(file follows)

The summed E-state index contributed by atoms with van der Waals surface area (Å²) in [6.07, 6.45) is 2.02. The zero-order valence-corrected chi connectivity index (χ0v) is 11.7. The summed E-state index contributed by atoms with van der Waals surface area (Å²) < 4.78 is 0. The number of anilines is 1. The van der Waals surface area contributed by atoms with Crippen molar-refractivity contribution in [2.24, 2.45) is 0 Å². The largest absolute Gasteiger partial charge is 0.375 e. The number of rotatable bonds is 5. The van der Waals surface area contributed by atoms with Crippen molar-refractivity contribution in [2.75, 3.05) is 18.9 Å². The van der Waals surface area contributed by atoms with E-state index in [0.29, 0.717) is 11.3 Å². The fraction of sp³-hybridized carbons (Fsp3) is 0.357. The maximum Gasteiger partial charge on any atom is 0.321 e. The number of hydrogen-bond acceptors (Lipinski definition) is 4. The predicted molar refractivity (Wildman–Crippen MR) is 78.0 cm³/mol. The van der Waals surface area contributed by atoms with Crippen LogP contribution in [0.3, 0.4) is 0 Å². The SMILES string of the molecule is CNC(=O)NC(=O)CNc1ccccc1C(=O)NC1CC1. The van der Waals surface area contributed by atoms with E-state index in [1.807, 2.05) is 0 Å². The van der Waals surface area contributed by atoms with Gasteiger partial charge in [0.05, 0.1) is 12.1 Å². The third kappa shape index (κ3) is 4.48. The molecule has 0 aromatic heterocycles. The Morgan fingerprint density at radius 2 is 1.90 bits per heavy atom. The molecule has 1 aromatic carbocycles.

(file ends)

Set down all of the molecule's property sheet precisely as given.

The summed E-state index contributed by atoms with van der Waals surface area (Å²) in [6.07, 6.45) is 2.02. The zero-order valence-corrected chi connectivity index (χ0v) is 11.7. The summed E-state index contributed by atoms with van der Waals surface area (Å²) < 4.78 is 0. The number of anilines is 1. The van der Waals surface area contributed by atoms with Crippen molar-refractivity contribution in [2.24, 2.45) is 0 Å². The largest absolute Gasteiger partial charge is 0.375 e. The number of rotatable bonds is 5. The van der Waals surface area contributed by atoms with Crippen molar-refractivity contribution in [2.75, 3.05) is 18.9 Å². The van der Waals surface area contributed by atoms with E-state index in [0.29, 0.717) is 11.3 Å². The fraction of sp³-hybridized carbons (Fsp3) is 0.357. The maximum Gasteiger partial charge on any atom is 0.321 e. The number of hydrogen-bond acceptors (Lipinski definition) is 4. The predicted molar refractivity (Wildman–Crippen MR) is 78.0 cm³/mol. The van der Waals surface area contributed by atoms with Crippen LogP contribution in [0.3, 0.4) is 0 Å². The SMILES string of the molecule is CNC(=O)NC(=O)CNc1ccccc1C(=O)NC1CC1. The van der Waals surface area contributed by atoms with E-state index in [1.807, 2.05) is 0 Å². The van der Waals surface area contributed by atoms with Gasteiger partial charge in [0.05, 0.1) is 12.1 Å². The third kappa shape index (κ3) is 4.48. The molecule has 0 aromatic heterocycles. The Morgan fingerprint density at radius 2 is 1.90 bits per heavy atom. The molecule has 1 aromatic carbocycles.